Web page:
Cannabis Pioneers: Anna May Meade

Filed Under: October 2019 Issue

By Beth Waterfall
It often takes witnessing the positive outcomes other patients experience before feeling confident to take the plunge into cannabis use for oneself. Add in decades of misinformation and the resulting stigma still associated with cannabis use, and crossing that bridge becomes even more daunting for many as they wonder: Why risk it? How does one even get it? What will my doctors and family think?
As legalization for both medical and adult-use marijuana spreads like a weed across the U.S., so does the confusion and reluctance to use it. And with recent mainstream news stories exposing safety concerns regarding vaporizers or “vape pens,” the nascent cannabis industry faces yet another hurdle to helping patients and adult consumers overcome their reluctance to trust cannabis or cannabis-related businesses.
Provincetown author Anna May Meade clears some confusion for cannabis consumers in her first book, “Cannabis: A Big Sisters’ Guide.” In addition to helpful tutorials, the book’s “Words to the Wise” segments include safety warnings about vape pens and other hazards.  “Like many products, people need to learn how to use cannabis safely,” Meade said.
“My sister Mary has metastatic breast cancer, and after 30 years of sobriety she wanted more natural pain medications,” Meade explained, “She asked her millennial son, ‘what about marijuana?’ and after one hit she felt better – but totally confused. She wanted to know why she felt better, and why and how it was working.”
Mary’s experience motivated Meade to come out of the “green closet” to her family as a cannabis consumer. She also understood that others outside her family needed to understand cannabis and feel comfortable sharing their experiences.
“50% of Americans take a sleep aid at night, and cannabis can be a great alternative,” explained Meade. “Cannabis can also be effective for pain management, and I want to help others understand natural alternatives to pharmaceuticals, especially opioids.”
Highly transferrable skills
Meade’s professional background before writing the “Big Sisters’ Guide” is working as a chemical health and safety engineer. She taught chemical safety for 20 years and contributed to six textbooks on various safety topics.
“I really learned how to speak to a common understanding, not overly technical or scientific,” Meade said. “So I applied my chemical health and safety training background and understanding of the different ways people learn; the average person needs pictures and real-life examples that they can relate to.”
Knowing the efficacy of visual learning helped shape Meade’s book to include more than 120 pictures in 96 pages. It also includes several charts to provide readers with in-depth knowledge without the in-depth science talk.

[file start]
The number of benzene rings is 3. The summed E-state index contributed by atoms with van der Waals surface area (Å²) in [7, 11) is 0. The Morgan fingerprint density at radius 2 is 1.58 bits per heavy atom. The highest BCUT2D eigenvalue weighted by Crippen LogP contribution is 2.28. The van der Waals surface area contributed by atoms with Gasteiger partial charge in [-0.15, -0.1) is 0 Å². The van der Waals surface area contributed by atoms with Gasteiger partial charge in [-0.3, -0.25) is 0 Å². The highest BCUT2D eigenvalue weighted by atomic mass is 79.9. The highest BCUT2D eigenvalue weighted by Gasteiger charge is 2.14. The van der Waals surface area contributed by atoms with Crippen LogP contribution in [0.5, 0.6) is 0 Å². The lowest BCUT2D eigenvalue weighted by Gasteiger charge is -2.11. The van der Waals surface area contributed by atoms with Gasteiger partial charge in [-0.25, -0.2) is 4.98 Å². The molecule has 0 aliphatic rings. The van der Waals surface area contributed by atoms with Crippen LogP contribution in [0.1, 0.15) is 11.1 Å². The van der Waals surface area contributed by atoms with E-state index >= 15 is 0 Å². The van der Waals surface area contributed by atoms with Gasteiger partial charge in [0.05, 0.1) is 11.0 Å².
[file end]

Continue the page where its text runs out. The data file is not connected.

“The book is full of pictures and stories to help the reader relate their experience or concerns with others,” Meade explained. “It explains what the plant is, how your body uses the plant, and then practical information like how to roll a joint and how to get your medical marijuana card.”
To research for the book, Meade read everything she could find on cannabis and attended cannabis education programs, including those coordinated by Cannabis Cape Cod, which promotes cannabis industry development on the Cape, and for which Meade now serves as executive director. She also met with cannabis nurses and dispensary employees who also expressed the need to provide simple and approachable information for new consumers.
“I wrote this with the cannabis nurse and budtender in mind to help them help others,” Meade said.
Meade also approached several women who she’d met through her research, and asked to profile their stories in the Guide. “I included my sister Mary’s voice, and also wanted to highlight people in the industry who had transformed their lives medically with this plant. I wanted readers to find themselves reflected in the book.”
Spreading the word of wellness
To help spread the word, Meade has showcased her book at events in bookstores and retail shops from Provincetown to Boston. “The book has been very well received,” Meade beamed. “We did an educational program at Pure Vita in Eastham last month, and just about everyone walked out of the store with a book and CBD products.”
Meade will continue to showcase the book at various book signing events throughout the Cape and across the Northeast this fall and winter, often with Mary by her side.
As for Meade’s next project: “I’m sure there will be more books!” she said. “Mary is a foodie and culinary professional, and we’ve always talked about creating a line of products. There are so many possibilities with cannabis.”
“Cannabis: A Big Sisters’ Guide” is available at local bookstores, retail stores, and online at and